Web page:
World Facts

What Do the Colors and Symbols of the Flag of Swaziland Mean?

The national flag of Swaziland was adopted on October 6, 1968.

Swaziland is a sovereign state located in Southern Africa. It borders South Africa and Mozambique and is one of the smallest countries in Africa. Swaziland's capital cities are Mbabane (executive arm of government) and Lobamba (the Legislative arm of government). The country's most significant city, however, is Mbabane. Swaziland is governed as a unitary parliamentary, and its two official languages are Swazi and English. The country has a population of approximately 1,138,000 people. The predominant religion is Christianity, namely African Zionism and Roman Catholicism. Swaziland is a country rich in culture and is known for showcasing its traditional culture especially through dances.

History of the Flag

The national flag of Swaziland was adopted on October 6, 1968, after the country gained independence from Britain on September 6, 1968. The design of the Swazi flag is inspired by the military flag that was given to the Swazi Pioneer Corps by King Sobhuza II in 1941. The Swazi National Council eventually came to terms with the flag and decided to embrace it as the country's new national flag. The flag was first hoisted on April 25, and then formally registered on October 30, 1967 in London, England by the College of Arms.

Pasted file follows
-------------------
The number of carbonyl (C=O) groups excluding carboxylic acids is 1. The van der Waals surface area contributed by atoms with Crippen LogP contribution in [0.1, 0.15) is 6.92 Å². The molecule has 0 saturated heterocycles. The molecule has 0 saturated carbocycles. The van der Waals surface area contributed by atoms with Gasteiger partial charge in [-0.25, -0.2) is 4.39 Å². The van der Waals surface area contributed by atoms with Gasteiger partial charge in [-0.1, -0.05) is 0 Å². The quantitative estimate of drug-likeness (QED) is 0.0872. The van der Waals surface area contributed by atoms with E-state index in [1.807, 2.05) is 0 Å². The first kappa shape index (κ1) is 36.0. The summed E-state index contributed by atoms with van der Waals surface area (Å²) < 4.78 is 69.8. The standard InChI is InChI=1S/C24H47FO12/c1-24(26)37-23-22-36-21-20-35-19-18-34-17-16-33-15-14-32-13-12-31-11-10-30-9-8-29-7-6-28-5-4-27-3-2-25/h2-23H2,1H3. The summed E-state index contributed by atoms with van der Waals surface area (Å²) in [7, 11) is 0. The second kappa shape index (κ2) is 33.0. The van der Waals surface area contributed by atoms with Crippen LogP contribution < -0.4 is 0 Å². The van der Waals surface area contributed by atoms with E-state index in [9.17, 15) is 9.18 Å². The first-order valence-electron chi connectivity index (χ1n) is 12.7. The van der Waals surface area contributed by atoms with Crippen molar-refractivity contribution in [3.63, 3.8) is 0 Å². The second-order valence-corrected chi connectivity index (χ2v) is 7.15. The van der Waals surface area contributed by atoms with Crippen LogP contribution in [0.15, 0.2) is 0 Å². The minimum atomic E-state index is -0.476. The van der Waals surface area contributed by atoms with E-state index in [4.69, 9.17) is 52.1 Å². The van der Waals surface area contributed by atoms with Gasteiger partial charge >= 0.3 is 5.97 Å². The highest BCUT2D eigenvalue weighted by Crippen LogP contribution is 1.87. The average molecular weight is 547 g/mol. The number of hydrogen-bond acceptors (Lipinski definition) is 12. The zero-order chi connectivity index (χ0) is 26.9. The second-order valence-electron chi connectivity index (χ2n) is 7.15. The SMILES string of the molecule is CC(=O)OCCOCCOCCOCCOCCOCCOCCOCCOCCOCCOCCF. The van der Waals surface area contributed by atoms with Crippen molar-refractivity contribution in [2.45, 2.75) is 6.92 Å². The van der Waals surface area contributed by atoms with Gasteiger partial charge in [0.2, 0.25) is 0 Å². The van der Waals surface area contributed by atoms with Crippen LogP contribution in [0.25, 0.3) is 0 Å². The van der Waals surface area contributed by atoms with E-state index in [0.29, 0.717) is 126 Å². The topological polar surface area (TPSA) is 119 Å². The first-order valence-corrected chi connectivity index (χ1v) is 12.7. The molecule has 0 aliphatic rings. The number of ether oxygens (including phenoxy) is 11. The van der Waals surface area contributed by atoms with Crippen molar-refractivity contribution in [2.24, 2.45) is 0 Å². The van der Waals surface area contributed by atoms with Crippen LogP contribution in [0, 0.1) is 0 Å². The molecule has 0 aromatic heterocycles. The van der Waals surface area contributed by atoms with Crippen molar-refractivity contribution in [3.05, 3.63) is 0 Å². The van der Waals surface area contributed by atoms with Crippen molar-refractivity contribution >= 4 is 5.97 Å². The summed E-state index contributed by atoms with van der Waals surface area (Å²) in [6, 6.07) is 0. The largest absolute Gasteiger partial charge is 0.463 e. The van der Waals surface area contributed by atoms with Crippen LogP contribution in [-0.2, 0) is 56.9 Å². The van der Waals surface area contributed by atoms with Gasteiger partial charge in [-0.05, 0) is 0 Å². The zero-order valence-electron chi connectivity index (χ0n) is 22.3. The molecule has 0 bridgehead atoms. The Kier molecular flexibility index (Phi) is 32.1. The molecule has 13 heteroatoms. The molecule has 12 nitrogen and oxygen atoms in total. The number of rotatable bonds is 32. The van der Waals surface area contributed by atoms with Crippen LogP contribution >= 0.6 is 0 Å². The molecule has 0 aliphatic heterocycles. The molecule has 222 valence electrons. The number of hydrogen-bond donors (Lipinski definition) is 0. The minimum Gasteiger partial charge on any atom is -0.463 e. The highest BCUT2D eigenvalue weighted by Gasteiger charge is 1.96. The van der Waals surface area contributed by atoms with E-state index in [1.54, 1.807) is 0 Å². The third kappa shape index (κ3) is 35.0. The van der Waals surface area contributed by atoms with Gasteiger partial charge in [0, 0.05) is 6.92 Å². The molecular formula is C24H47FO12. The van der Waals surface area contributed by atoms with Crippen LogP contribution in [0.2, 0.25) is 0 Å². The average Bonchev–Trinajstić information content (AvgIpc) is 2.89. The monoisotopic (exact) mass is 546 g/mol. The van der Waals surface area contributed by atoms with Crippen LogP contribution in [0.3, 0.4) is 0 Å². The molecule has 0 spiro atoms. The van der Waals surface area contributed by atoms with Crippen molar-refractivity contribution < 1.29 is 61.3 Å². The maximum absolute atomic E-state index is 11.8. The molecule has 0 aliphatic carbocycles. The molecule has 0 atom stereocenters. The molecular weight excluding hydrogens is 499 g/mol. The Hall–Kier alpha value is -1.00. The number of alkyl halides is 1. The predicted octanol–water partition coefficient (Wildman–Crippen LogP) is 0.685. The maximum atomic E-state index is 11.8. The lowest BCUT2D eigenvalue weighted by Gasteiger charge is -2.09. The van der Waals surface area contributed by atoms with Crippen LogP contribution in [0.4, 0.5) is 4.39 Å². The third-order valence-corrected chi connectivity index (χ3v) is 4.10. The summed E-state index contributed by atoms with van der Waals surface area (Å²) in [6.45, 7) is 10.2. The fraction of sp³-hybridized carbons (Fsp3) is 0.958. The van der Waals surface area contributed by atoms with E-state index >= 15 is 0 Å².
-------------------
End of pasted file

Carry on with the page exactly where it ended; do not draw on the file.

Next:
Meaning of the Flag's Colors and Symbols

The flag of Swaziland is rectangular in shape and has a length to height ratio of 3:2. The design of the flag features five horizontal bars of unequal thickness, which have the following proportions: 3:1:8:1:3. The top and bottom bars are blue, the middle bar is red, while two thin yellow bars separate the blue from the red on top and bottom of the flag. The key colors of the flag are red, blue and yellow. All the three colors stand for different meanings. Red stands for the country's past wars, blue stands for peace and firmness of the land, while yellow represents the country's natural resources. An ox-hide shield, from the traditional Swazi Emasotosha, is featured in the middle of the flag, and is decorated and reinforced by feathers of a widowbird. The central portion of the flag has two spears and a Nguni shield, which signify protection from foreign adversaries. The shield is black and white in color, indicating that blacks and whites live in harmony in Swaziland. The national flag serves as both a civil and war flag.

In addition to the national flag, Swaziland has a coat of arms, which features an elephant representing the queen mother and a lion representing the king. The center has a shield of Nguni origin. Local weapons are also features on the shield. The shield acts as a symbol of national unity and brings together the people of Swaziland. The word Siyinqaba, meaning “We are a tower of strength," is written at the bottom of the coat of arms.

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